From Borneo and Around

This blog is all about Borneo (and sometimes elswere) as I experience it. It's about places, people, fauna, food ... and anything I find pleasantly worth sharing in words and pictures.

Tuesday, March 2, 2010


When I was a wee girl growing up in France, I recall looking at monuments as sad and violent scenes of soldiers holding guns in one hand and their dying friend on the other arm. In front of the monument, there was always a very long list of those who had fallen during the first or second world war or during a specific battle. The names were too familiar; eerie feeling. Twice yearly or so, those carved scenes of patriotic sacrifice that existed in every city and every village were honored by the town council, the local politicians, welfare associations and of course war veterans. On Armistice day, led by a solemn bugler, they would lay large flower wreaths crossed with tricolored sashes in front of the statues. I always thought that if an instrument would be able to cry, the bugle would be the one.

As I grew up, I learned that monuments could be something other than “war monuments”; those had been given proper names and stood as double tributes, to God(s) (such as the Parthenon to goddess Athena, Notre Dame de Paris), to man’s glory (l’Arc de Triomphe) or his technology (the Eiffel Tower) yet always and forever to their architects and builders.

In Kuala Lumpur, Malaysia Tugu Negara which is also known as the National Monument stands in memory of those who died to defend the country against the Japanese occupation and the Malayan Emergency (1948-1960); it depicts a group of soldiers holding the Malaysian flag, symbolizing leadership, unity, vigilance, strength, courage, sacrifice, suffering. It is a “war monument”. Most sightseeing itineraries of Kuala Lumpur stop at Tugu Negara, yet I have absolutely no doubt in my mind that the Petronas Towers are what every single tourist takes back home and not just in their digital memory card either!

Just across the sea, in Sarawak, old folks still bear the scars of violence (the Japanese occupation and the Confrontasi with neighboring Indonesia).                  I recently helped Helen’s grandma overcome her fear of thunder with hypnosis; she had been hiding from explosions since the Japanese! Yet, monuments in and around Kuching are not about suffering, in fact they are bound to surprise any visitor and certainly infuse a sense of balance and even grounding with an additional touch of humor.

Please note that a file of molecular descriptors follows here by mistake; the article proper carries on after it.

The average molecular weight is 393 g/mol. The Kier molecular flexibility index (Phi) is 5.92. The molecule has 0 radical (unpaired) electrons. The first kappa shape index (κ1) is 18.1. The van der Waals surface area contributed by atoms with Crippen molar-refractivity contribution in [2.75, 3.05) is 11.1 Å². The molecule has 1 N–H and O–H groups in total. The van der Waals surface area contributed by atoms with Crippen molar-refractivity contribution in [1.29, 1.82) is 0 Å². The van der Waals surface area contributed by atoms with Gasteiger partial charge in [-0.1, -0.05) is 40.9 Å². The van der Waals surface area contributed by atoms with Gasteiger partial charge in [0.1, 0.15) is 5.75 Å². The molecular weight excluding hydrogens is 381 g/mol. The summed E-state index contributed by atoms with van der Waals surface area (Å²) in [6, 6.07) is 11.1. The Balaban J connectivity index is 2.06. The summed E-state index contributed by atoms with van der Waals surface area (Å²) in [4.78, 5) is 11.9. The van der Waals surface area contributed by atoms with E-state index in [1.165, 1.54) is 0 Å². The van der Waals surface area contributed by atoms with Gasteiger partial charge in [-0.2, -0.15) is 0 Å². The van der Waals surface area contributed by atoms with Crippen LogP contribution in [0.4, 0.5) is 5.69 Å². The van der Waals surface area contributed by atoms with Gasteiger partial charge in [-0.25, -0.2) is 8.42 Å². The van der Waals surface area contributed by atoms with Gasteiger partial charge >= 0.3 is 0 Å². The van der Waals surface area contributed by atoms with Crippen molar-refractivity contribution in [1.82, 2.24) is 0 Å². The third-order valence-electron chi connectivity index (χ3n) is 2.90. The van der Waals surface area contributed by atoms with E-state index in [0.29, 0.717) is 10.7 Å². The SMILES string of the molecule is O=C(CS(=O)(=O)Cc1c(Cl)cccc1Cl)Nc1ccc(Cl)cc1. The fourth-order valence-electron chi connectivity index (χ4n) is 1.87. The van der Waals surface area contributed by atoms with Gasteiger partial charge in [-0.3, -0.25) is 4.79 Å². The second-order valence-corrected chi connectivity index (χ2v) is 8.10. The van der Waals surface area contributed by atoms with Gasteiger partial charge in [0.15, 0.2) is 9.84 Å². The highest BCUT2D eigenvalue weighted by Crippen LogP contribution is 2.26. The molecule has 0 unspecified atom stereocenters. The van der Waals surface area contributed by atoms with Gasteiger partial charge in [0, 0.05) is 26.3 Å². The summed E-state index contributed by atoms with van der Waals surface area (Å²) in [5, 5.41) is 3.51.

Recently I asked hubby if he was aware that monuments here were actually a celebration of something and very local too, which had nothing to do with war. Inevitably he mentioned the few cat monuments in Kuching (which means “cat” in Malay language). So I quizzed him if he had ever noticed the Sawi monument? Now, Sawi meaning Chinese cabbage, he took it that I was teasing him and he eyed me with one kind of look; still he agreed to keep the following Saturday morning for us to visit the Chinese cabbage in Tapah village, a few kilometers up the road from our home.

Chinese cabbage monument in Tapah

Then he believed, and when that happened, he became even more excited than I was in spending the rest of the day on a photo safari focused on what we now call the “green monuments”. After the Chinese cabbage, we were off to Serian. Hubby acknowledged that there was indeed a gigantic bunch of durians right in the center of the roundabout at the entrance of the town, yet he simply would not believe that there was one more durian monument, this one a single fruit, at the market place.

Durian monument in Serian

Once he had to admit I was right, he was gentleman enough to volunteer to drive back to Kota Padawan, ten miles from Kuching, to photograph two more memorials built in honor of carnivorous pitcher plants (also known as monkey cups and used by the Bidayuhs to serve rice).

The experience was a lot of fun, not just for us though, but I suspect for quite a number of road users whom, with the passing of time and routine commuting had probably become unaware of those amazing expressions of man’s gratefulness for what mother Earth gives; and perhaps thanks to a nutty European woman standing in the middle of the road, armed with a camera, they might, from now on, remember to look at the “green monuments” and even have a laugh at my expense!

Pitcher Plant monument in Kota Padawan

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